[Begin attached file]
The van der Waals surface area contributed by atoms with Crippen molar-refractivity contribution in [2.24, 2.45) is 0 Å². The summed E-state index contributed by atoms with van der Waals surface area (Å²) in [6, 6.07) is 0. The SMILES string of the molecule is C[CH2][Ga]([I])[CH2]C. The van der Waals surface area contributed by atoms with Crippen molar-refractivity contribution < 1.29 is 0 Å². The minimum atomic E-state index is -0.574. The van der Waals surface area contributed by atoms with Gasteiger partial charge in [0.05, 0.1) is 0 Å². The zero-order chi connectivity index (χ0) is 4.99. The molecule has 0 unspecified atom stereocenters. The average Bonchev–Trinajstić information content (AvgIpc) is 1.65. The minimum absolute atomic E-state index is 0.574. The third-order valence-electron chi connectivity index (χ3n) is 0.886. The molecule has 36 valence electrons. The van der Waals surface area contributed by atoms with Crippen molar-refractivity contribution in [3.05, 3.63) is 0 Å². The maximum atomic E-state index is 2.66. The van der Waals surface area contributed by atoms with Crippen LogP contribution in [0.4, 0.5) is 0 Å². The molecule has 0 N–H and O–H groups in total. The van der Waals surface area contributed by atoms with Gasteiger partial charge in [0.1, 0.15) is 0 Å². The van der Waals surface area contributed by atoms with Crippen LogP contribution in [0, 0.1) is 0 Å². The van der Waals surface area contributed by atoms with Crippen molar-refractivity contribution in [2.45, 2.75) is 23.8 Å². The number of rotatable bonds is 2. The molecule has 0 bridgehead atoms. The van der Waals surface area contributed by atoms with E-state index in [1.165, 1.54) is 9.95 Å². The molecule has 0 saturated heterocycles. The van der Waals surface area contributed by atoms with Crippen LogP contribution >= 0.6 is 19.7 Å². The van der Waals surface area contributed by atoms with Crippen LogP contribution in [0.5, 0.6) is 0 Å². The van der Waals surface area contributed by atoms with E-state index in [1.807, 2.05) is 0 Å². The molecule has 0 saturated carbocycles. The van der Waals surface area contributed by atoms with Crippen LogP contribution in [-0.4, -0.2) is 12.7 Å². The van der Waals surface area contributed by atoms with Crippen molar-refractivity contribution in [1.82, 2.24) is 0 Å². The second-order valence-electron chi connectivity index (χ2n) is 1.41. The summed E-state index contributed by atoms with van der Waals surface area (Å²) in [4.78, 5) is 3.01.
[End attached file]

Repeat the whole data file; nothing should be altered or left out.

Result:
The van der Waals surface area contributed by atoms with Crippen molar-refractivity contribution in [2.24, 2.45) is 0 Å². The summed E-state index contributed by atoms with van der Waals surface area (Å²) in [6, 6.07) is 0. The SMILES string of the molecule is C[CH2][Ga]([I])[CH2]C. The van der Waals surface area contributed by atoms with Crippen molar-refractivity contribution < 1.29 is 0 Å². The minimum atomic E-state index is -0.574. The van der Waals surface area contributed by atoms with Gasteiger partial charge in [0.05, 0.1) is 0 Å². The zero-order chi connectivity index (χ0) is 4.99. The molecule has 0 unspecified atom stereocenters. The average Bonchev–Trinajstić information content (AvgIpc) is 1.65. The minimum absolute atomic E-state index is 0.574. The third-order valence-electron chi connectivity index (χ3n) is 0.886. The molecule has 36 valence electrons. The van der Waals surface area contributed by atoms with Crippen molar-refractivity contribution in [3.05, 3.63) is 0 Å². The maximum atomic E-state index is 2.66. The van der Waals surface area contributed by atoms with Crippen LogP contribution in [0.4, 0.5) is 0 Å². The molecule has 0 N–H and O–H groups in total. The van der Waals surface area contributed by atoms with Gasteiger partial charge in [0.1, 0.15) is 0 Å². The van der Waals surface area contributed by atoms with Crippen LogP contribution in [0, 0.1) is 0 Å². The van der Waals surface area contributed by atoms with Crippen molar-refractivity contribution in [2.45, 2.75) is 23.8 Å². The number of rotatable bonds is 2. The molecule has 0 bridgehead atoms. The van der Waals surface area contributed by atoms with E-state index in [1.165, 1.54) is 9.95 Å². The molecule has 0 saturated heterocycles. The van der Waals surface area contributed by atoms with Crippen LogP contribution >= 0.6 is 19.7 Å². The van der Waals surface area contributed by atoms with Crippen LogP contribution in [0.5, 0.6) is 0 Å². The van der Waals surface area contributed by atoms with E-state index in [1.807, 2.05) is 0 Å². The molecule has 0 saturated carbocycles. The van der Waals surface area contributed by atoms with Crippen LogP contribution in [-0.4, -0.2) is 12.7 Å². The van der Waals surface area contributed by atoms with Crippen molar-refractivity contribution in [1.82, 2.24) is 0 Å². The second-order valence-electron chi connectivity index (χ2n) is 1.41. The summed E-state index contributed by atoms with van der Waals surface area (Å²) in [4.78, 5) is 3.01.